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Commuter Rail Is the Way to Go

It's safer, cheaper and less stressful than travel by car.

February 01, 2003|David R. Solow | David R. Solow is chief executive of Metrolink.

In 2000, according to the National Highway Traffic Safety Administration, 3,753 people died in traffic accidents in California -- the leading cause of death for those ages 1 to 34. That same year, Metrolink had two fatalities.

Commuter train accidents nationwide accounted for less than 0.01% of transportation fatalities in 2000, the most recent year of available data.

Commuter rail passengers are 15 times safer from accidental death than when they travel in an auto. This is not to suggest that any train fatality is somehow acceptable. For those of us who labor on a daily basis to bring safe and reliable commuter rail to our communities, the safety of our passengers, our employees and the public is our top priority. That is why we engage in so many safety presentations -- 177 in 2002 alone.

We support a safety outreach program to schools and other community organizations. This program includes 700 billboards, farm worker education and safety drills of all kinds. We publish a safety column in our on-board newsletter every month to remind our passengers of safe train behavior.

At every opportunity we strive to get the message out: Trains move very fast, in both directions, and one must never walk or play on or near train tracks. All train tracks should be approached with care. It can be a deadly mistake to race the train, ignore the warning lights, drive or walk around the safety barriers or stop on the tracks.

Unfortunately, education and warnings can only do so much. Train crossings have multiple warning signs, including train whistles, flashing lights and safety gates. Still, the individual's responsibility to make safe choices must be included in the safety equation.

Separating each grade crossing might resolve the car-train interaction, but the cost would be quite high.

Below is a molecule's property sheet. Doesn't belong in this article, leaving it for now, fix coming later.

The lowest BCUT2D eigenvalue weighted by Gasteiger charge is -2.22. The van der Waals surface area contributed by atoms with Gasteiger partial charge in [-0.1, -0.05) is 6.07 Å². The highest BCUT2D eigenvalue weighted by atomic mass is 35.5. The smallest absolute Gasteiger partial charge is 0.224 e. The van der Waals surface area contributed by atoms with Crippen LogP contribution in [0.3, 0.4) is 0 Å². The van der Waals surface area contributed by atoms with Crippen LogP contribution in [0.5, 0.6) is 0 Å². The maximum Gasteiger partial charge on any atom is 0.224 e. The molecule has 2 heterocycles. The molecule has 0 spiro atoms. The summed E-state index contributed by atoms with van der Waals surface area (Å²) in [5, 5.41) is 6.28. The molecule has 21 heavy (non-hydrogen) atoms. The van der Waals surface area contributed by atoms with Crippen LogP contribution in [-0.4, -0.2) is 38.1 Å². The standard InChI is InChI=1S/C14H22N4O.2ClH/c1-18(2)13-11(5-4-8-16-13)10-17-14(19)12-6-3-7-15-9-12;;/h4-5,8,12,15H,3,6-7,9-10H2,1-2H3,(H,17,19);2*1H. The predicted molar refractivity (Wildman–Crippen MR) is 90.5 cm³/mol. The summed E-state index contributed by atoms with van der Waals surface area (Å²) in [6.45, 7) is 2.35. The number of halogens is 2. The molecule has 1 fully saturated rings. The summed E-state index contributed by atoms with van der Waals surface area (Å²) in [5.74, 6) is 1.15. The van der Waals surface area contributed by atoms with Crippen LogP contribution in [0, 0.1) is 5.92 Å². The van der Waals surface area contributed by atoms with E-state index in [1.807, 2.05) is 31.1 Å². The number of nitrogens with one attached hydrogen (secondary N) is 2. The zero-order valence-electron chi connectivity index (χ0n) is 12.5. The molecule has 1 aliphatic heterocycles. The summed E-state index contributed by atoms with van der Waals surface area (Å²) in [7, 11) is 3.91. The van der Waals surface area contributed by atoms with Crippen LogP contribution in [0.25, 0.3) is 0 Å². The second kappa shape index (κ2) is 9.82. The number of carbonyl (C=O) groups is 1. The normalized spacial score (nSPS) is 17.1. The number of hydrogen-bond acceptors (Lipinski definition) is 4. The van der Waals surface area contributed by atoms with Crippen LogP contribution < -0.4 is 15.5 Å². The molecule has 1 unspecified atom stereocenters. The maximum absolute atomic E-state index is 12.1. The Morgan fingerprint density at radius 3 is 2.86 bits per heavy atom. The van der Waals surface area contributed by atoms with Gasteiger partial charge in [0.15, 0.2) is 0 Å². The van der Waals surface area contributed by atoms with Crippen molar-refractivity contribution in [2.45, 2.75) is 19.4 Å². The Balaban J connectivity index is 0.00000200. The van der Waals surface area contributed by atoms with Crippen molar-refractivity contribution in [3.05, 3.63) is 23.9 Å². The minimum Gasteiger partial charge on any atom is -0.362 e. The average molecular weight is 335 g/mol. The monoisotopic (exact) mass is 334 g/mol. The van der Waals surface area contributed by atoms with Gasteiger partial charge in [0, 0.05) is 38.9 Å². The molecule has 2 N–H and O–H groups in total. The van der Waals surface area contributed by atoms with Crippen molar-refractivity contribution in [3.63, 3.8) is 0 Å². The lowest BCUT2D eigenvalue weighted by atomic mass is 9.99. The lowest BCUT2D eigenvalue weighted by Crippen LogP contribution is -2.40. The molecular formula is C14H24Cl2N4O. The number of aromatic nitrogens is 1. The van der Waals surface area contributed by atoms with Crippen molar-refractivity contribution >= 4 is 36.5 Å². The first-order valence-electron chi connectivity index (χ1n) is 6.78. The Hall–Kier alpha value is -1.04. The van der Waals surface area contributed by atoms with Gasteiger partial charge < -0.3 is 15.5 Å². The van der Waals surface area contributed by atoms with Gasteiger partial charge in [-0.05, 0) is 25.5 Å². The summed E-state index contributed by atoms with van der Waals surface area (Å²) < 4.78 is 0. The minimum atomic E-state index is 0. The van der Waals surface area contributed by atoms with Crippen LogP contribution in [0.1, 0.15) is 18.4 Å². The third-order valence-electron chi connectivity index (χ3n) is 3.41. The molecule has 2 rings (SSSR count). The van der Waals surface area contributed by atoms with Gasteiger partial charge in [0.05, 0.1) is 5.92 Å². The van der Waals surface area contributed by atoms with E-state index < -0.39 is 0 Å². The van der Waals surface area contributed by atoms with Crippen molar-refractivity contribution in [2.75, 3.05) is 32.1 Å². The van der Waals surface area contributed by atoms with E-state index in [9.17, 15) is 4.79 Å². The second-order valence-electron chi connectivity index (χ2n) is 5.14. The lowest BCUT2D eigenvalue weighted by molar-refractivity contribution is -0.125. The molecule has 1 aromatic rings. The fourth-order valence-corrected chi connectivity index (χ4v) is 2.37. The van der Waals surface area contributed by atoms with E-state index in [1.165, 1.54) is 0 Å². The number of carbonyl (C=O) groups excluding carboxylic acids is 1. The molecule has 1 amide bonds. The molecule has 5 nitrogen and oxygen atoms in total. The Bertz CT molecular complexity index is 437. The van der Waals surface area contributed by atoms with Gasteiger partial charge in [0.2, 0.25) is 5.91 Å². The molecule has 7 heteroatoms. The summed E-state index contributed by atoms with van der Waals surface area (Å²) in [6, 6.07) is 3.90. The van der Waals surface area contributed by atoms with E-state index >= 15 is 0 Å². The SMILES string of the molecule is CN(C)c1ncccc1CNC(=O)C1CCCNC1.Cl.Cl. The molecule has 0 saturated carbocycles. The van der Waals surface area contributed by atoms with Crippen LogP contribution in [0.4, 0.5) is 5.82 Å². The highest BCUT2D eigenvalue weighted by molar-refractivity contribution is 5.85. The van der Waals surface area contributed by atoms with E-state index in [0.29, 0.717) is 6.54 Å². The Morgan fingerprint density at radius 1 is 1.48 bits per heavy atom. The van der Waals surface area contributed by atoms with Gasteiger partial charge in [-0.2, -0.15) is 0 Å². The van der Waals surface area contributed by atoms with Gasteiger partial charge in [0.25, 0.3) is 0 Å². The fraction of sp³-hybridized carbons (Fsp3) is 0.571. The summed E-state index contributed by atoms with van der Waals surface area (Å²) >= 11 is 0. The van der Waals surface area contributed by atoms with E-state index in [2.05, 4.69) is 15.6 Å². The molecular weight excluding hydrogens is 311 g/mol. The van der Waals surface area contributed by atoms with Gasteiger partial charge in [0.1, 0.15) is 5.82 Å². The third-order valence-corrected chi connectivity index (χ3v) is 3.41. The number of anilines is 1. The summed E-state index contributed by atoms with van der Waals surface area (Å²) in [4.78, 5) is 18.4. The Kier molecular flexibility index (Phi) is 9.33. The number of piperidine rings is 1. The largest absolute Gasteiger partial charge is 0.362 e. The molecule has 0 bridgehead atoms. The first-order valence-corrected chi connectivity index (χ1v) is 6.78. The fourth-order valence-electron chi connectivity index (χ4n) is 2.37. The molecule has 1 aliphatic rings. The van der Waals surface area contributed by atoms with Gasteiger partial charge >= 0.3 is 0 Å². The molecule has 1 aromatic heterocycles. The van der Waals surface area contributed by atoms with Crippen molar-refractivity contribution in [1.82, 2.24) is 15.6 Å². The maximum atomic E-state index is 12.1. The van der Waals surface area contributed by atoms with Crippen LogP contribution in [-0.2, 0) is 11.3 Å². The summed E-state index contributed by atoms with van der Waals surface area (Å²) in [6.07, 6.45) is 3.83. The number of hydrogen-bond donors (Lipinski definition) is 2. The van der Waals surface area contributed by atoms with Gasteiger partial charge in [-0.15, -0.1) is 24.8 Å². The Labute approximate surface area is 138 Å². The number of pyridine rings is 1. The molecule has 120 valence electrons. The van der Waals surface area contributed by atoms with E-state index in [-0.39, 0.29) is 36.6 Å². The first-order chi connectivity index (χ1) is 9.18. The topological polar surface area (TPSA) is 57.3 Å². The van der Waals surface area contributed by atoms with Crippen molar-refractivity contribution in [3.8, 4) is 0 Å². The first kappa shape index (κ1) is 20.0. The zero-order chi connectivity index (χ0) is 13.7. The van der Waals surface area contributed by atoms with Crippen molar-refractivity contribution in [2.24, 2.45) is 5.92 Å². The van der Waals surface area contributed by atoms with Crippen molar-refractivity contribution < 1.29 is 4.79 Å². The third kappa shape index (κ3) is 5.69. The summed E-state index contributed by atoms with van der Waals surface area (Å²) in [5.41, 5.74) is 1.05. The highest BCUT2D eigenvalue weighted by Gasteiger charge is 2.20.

Metrolink is not a multinational corporation. It is a public agency, funded by the people's money. We at Metrolink take very seriously the nature of the capital investment that has been entrusted to our care.

When the public voted overwhelmingly to fund commuter rail, it made a wise move toward more transit options for the Southland. It was a good economic decision.

Commuter rail costs about $3 million a mile to build, with a passenger capacity of about 5,000 an hour. And rail capacity is bidirectional. Two highway lanes would be needed to compete with one railroad track. Freeway lanes are not cheap. They cost from $3.5 million to $25 million a mile to construct and serve about 2,300 passengers an hour.

There are many benefits to commuter rail. Rail can grow with ridership demand. It is reliable, which was amply demonstrated after the 1994 Northridge earthquake when Metrolink continued to run while some freeway overpasses were in ruins.

Trains are a comfortable, all-weather mode of transportation, ideal for longer commutes. The stress and hassle of traffic are components of our daily journey that make urban life increasingly difficult. Metrolink is but one part of an integrated transit system that can be part of the solution. Having fewer cars on the freeways simply makes our communities better, less stressful and less polluted places to live.

If you ever sit on a freeway during rush hour, then you know that this system of commuting does not work -- but Metrolink does.

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